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R-134a vs R-12 Question

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  • R-134a vs R-12 Question

    My 1988 Oldsmobile Toronado Trofeo came from the factory with R-12. The previous owner changed it over to R-134a. This was done at an Olds dealer. The a/c blows nice and cold. The problem I’m having is I am getting a “Low Refrigerant” warning, and then a “Very Low Refrigerant” warning. I bought a can of R-134a with a gage on it, and when I hook it into the system the gage shows that the refrigerant is at the correct level. So my question is, when converting from R-12 to R-134a, is there a refrigerant sensor that needs to be changed?

  • #2
    Those cans with gauges can't be trusted. That color chart bull is just that A/C pressures are a pretty complex algorithm taking in all temperatures, engine RPM then see what pressures are. Pressures do not tell of how much product/gas is in the system - know that.

    The best way is (need a shop the equipment would be so costly no worth it) ask to just evacuate and charge. Tech would look for stickers of the retrofit what amount worked right.

    About 80% if condenser is original or specs of original '88 was 5 years before 134a would be out in only most 1993 model year vehicles.

    So the idea is to eventually shut down compressor to save it, it's warning could be off but must say IDK for sure if that's compatible the pressures are higher for 134a.

    Oldsmobile of then! Any new tricks tested on the Olds, the Cadillac version would follow if a success out there.

    Other and hope OE stickers are still there a later Cadillac CDVille customer/friend replaced compressor. It wouldn't kick on again that general era you disconnected battery- for a couple minutes had a grace period it would or should and cut off again if all wrong.

    IDK if you can get sensors new or NOS can say OE stuff worked without changing them but OMG they were newer cars R-12 spiked to insane costs.

    Last don't just go adding refrigerant it takes lots of knowledge plus all temps to DIY that.

    I know of some issues with these hands on or the Cadillac the Olds could change things mid model year so serious searching for specs even tough.

    Have the paper on this car no promise it's correct - listed below:

    OE Spec shown:
    * Holds 38 oz of R-12
    * Holds 8 oz of mineral oil. From zero for both. Adding is knowing what's left unknown unless counting from zero.

    You may or will need pro help for warnings and failsafe features and the warning lights first it should soon shut down? Sorry, nothing for sure,

    MetroWest, Boston


    • #3
      Sorry for two posts on the same car. Sensor reads "low" then "very low" so something to do FIRST.

      It may be right and still blow cool air at max request even climate controlled. So check that output temp, center vent. Should be able to do 45F or maybe less not under 40F for long. Plain meat type thermo or accurate probe.

      If not the warning is real (likely) it's low on refrigerant. That demands finding the leak. Your call dyes, sniffers (my choice) engine off check connections, condenser best you can and compressor's shaft seal is low in belt system oil evidence or sniff it out.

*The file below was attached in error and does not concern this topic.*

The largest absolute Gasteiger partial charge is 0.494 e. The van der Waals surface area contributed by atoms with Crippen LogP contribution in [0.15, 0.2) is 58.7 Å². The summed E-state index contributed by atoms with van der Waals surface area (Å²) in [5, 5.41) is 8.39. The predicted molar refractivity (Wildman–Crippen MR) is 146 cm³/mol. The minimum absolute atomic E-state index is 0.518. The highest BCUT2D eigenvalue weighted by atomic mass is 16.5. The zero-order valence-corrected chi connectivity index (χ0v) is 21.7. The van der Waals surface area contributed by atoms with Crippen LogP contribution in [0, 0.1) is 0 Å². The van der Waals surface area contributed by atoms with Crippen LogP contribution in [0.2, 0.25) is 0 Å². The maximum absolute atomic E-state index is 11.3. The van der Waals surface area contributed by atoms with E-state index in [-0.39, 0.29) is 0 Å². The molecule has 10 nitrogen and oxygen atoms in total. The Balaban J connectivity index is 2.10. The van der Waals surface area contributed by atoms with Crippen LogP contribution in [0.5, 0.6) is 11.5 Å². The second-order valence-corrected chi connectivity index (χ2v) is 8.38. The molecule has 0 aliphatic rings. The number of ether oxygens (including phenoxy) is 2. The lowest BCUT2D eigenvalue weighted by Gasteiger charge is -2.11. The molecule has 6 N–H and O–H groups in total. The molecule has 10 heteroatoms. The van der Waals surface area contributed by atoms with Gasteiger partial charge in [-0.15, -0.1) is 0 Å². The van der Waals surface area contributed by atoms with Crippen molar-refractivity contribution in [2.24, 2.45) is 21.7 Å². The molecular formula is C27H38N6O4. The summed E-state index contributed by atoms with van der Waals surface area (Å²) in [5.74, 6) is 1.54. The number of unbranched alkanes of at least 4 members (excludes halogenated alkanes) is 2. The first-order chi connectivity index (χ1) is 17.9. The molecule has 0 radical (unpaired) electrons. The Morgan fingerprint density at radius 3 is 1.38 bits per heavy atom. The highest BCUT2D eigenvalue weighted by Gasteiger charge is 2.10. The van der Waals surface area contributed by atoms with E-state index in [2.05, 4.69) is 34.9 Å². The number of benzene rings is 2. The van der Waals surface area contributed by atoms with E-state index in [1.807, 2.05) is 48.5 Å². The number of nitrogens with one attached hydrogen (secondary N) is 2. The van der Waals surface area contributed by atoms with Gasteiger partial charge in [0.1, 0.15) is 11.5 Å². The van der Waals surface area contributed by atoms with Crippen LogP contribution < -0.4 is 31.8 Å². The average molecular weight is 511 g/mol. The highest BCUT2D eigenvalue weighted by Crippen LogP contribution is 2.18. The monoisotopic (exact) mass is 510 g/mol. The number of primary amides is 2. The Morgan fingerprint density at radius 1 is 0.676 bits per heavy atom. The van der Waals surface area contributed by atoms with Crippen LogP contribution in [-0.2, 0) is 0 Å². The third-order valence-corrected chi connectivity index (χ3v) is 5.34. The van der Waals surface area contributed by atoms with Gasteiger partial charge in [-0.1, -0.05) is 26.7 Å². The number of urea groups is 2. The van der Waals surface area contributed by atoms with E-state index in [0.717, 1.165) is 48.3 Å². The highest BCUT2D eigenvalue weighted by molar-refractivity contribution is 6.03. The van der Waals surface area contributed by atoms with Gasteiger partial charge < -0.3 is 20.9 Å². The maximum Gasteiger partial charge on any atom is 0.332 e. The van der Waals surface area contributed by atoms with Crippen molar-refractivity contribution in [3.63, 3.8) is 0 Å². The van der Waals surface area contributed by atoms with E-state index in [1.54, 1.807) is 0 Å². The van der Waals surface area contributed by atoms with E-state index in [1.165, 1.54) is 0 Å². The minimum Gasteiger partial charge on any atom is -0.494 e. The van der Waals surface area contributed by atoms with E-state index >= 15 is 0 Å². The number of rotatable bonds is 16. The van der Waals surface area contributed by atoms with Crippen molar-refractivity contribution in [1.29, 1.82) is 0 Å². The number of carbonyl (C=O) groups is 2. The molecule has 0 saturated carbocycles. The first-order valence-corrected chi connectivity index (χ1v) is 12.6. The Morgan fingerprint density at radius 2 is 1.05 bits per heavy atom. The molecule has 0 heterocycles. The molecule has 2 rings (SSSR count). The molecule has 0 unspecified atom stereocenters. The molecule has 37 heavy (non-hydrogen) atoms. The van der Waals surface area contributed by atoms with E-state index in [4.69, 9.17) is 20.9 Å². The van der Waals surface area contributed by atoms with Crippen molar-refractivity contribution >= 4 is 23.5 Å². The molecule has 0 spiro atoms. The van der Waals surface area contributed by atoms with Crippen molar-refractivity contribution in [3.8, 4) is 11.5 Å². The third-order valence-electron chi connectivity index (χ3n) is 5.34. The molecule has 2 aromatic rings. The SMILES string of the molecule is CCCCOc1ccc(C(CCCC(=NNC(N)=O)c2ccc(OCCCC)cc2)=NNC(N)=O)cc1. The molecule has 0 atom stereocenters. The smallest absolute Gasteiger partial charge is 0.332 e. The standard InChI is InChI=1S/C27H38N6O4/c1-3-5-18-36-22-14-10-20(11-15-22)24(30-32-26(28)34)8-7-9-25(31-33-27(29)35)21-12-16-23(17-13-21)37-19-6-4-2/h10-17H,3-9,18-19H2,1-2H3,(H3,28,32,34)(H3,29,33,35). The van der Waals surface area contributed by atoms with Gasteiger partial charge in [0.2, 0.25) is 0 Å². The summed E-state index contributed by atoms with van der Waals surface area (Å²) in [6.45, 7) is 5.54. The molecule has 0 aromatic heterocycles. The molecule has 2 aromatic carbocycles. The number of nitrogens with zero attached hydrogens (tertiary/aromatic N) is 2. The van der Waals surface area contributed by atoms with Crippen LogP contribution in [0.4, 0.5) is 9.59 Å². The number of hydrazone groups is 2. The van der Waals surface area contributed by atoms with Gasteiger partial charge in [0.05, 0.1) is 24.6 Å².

Then run it check interior vents = evaporator - nightmare if so it's old might last another 35 years better metals.

      Good luck some pre checking for any leaks even the ports for servicing it know these do depends on seal in the cap not all the same if leaking get the Shrader tool I just let most spit loosing + before any loss just snug it up ALL worked again,
      MetroWest, Boston


      • #4
        Some additional information on the issue. I bought the car September of 2021 in Pennsylvania. On the drive home to Michigan, in Ohio, the “Low Refrigerant” warning came on. I pushed the button to dismiss it, and turned the climate control off for the duration of the trip. The next time I took it out, I turned the a/c back on and it started blowing cold and the the warning did not come on. Since then, when I drive it, the a/c always blows cold, lower than 40* F at the middle vent. Sometimes the warning comes on, sometimes it doesn’t. Sometimes I get the second “Very Low Refrigerant” warning, sometimes I don’t.


        • #5
          OK, so this car is in Michigan? Big state so assorted climates expected, Ohio too and PA. I'm inland not too much west of Boston can do the full assortment too always (so far and I'm not that young) home base to me.

          So if sudden fog IDK the lakes or just because that will trigger A/C on almost everything with factory A/C - so said heat dryer air is faster? So off with A/C may not be??

          The 2 stages of low charge has me thinking. CONDENSIBLE gasses change pressure quickly by temp. In containers or the vehicles. Under pressure and certain temps it's a liquid to evaporate. Just fun facts.

          So how this knows it low is measuring temp around it, temp at a switch/sensor combo and still guessing a quick slow down or traffic after steady driving whole engine area heats up.

          Sorry I fail at being concise but it's a total study of it's own that any of compressed air being a liquid to evaporate all at the right place and time is really an engineering feat. Change of RPMs then wind speed coming thru grills!

          If way off leak is why the larger amount system holds if perfect can vary and still blow cold or need to accurate below 40F evaporator, then thru ducts could be close it icing up from being low!! Yes - but those usually come along with no airflow or poor and or if using A/C shut off car make a huge puddle of water but not drip when operating either.

          Factor all include humidity MIchigan isn't ever deadly dry TMK.

          So what do you want to do? Buy some tools or some rentable. It's February temps to test it out without the big buck machines is near impossible.

          I don't own them dang A/C work about quits off season get that junk out of the way other types of work much more needed for about all I know out there. I can heat my shop pretty hot but the gas in bottles takes forever so if not mandatory delay the work till predictable.